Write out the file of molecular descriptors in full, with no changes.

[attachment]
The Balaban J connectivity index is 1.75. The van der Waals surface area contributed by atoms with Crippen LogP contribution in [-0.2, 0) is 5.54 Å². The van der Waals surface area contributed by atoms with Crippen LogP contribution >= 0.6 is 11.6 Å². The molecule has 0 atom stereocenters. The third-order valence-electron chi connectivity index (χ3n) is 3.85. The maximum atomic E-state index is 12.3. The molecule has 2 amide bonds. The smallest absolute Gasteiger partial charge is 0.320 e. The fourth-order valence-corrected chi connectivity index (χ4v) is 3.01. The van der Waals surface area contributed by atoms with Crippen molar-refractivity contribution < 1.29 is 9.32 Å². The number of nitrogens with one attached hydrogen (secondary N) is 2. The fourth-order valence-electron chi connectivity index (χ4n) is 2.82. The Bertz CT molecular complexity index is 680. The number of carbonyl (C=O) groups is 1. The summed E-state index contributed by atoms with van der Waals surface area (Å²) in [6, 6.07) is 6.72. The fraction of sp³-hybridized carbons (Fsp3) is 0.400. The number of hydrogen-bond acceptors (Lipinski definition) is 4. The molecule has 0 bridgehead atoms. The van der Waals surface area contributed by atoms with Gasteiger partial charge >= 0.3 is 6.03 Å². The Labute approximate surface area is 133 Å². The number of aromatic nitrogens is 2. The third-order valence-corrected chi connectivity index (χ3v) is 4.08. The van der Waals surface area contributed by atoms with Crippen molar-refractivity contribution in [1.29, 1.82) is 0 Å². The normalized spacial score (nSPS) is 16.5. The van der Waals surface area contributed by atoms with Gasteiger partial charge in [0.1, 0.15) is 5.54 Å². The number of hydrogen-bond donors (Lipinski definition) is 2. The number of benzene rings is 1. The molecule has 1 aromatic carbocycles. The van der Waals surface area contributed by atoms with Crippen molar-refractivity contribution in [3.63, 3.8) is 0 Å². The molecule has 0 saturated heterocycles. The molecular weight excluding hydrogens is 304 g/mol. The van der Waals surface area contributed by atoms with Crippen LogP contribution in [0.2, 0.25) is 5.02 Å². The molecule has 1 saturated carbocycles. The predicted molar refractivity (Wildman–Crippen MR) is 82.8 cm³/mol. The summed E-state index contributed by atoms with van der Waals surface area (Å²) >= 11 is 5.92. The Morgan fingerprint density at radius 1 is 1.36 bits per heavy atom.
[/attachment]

The Balaban J connectivity index is 1.75. The van der Waals surface area contributed by atoms with Crippen LogP contribution in [-0.2, 0) is 5.54 Å². The van der Waals surface area contributed by atoms with Crippen LogP contribution >= 0.6 is 11.6 Å². The molecule has 0 atom stereocenters. The third-order valence-electron chi connectivity index (χ3n) is 3.85. The maximum atomic E-state index is 12.3. The molecule has 2 amide bonds. The smallest absolute Gasteiger partial charge is 0.320 e. The fourth-order valence-corrected chi connectivity index (χ4v) is 3.01. The van der Waals surface area contributed by atoms with Crippen molar-refractivity contribution < 1.29 is 9.32 Å². The number of nitrogens with one attached hydrogen (secondary N) is 2. The fourth-order valence-electron chi connectivity index (χ4n) is 2.82. The Bertz CT molecular complexity index is 680. The number of carbonyl (C=O) groups is 1. The summed E-state index contributed by atoms with van der Waals surface area (Å²) in [6, 6.07) is 6.72. The fraction of sp³-hybridized carbons (Fsp3) is 0.400. The number of hydrogen-bond acceptors (Lipinski definition) is 4. The molecule has 0 bridgehead atoms. The van der Waals surface area contributed by atoms with Gasteiger partial charge >= 0.3 is 6.03 Å². The Labute approximate surface area is 133 Å². The number of aromatic nitrogens is 2. The third-order valence-corrected chi connectivity index (χ3v) is 4.08. The van der Waals surface area contributed by atoms with Crippen molar-refractivity contribution in [1.29, 1.82) is 0 Å². The normalized spacial score (nSPS) is 16.5. The van der Waals surface area contributed by atoms with Gasteiger partial charge in [0.1, 0.15) is 5.54 Å². The number of hydrogen-bond donors (Lipinski definition) is 2. The number of benzene rings is 1. The molecule has 1 aromatic carbocycles. The van der Waals surface area contributed by atoms with Crippen molar-refractivity contribution in [3.63, 3.8) is 0 Å². The molecule has 0 saturated heterocycles. The molecular weight excluding hydrogens is 304 g/mol. The van der Waals surface area contributed by atoms with Crippen LogP contribution in [0.2, 0.25) is 5.02 Å². The molecule has 1 saturated carbocycles. The predicted molar refractivity (Wildman–Crippen MR) is 82.8 cm³/mol. The summed E-state index contributed by atoms with van der Waals surface area (Å²) >= 11 is 5.92. The Morgan fingerprint density at radius 1 is 1.36 bits per heavy atom.